Tsunami

Authored by: Brian G. McAdoo

The Routledge Handbook of Hazards and Disaster Risk Reduction

Print publication date:  December  2011
Online publication date:  March  2012

Print ISBN: 9780415590655
eBook ISBN: 9780203844236
Adobe ISBN: 9781136918698

10.4324/9780203844236.ch27

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Abstract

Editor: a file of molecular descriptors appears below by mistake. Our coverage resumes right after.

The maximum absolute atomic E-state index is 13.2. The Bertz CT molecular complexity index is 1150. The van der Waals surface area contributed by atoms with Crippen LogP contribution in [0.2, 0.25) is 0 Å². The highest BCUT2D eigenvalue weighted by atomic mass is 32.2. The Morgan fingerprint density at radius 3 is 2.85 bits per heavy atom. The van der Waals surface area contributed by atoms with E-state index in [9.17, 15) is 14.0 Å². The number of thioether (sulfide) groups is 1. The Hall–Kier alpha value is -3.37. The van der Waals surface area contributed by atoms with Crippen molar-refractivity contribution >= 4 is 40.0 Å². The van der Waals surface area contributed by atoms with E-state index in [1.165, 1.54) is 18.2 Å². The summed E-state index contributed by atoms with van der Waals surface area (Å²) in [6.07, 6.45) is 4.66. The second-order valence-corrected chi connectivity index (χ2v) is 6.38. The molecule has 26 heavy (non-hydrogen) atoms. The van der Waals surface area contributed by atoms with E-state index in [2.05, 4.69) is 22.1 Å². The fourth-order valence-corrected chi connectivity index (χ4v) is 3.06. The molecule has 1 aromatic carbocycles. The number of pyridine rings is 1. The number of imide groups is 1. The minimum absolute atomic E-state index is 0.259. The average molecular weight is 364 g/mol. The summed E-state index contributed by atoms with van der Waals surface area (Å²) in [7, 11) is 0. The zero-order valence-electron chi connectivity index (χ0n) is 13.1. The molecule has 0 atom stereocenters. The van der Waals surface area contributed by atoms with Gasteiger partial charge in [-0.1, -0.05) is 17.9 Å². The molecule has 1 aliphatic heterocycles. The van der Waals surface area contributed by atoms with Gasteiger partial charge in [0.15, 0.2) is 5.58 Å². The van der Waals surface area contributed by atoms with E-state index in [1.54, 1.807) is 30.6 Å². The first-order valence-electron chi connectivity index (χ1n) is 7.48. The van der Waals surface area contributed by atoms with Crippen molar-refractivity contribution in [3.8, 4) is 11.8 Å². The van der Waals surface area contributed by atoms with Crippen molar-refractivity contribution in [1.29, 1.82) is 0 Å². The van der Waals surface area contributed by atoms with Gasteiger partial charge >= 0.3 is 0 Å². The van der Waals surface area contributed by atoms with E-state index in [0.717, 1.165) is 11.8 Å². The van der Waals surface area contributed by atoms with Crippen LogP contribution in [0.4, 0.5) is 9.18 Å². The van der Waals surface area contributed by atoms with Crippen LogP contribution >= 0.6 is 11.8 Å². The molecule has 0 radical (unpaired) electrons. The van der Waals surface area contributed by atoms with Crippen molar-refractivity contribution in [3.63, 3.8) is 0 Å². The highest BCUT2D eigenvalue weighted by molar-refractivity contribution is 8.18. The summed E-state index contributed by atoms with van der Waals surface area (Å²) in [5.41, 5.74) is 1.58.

Earthquakes, landslides and even meteor impacts can generate the giant sea-waves known as tsunamis. When these low probability hazards impact highly populated and vulnerable coastlines, they often evolve into significant coastal disasters that cause hundreds of deaths and considerable economic losses every year (EM-DAT 2010). The destructive power of tsunamis captures our imagination – from the stories of waves generated by the eruption of Thera (Santorini) that may have contributed to the decline of the ancient Minoans on Crete (Antonopoulos 1992), to the images of the devastating 2004 Indian Ocean tsunami that changed the way the world views tsunami risk. Scientists, engineers and exposed populations have a variety of tools to plan for and respond to tsunamis, and yet disparities in environmental and socio-economic vulnerabilities have a direct effect on how exposed communities fare. Long recurrence intervals and short-term unpredictability pose further challenges.

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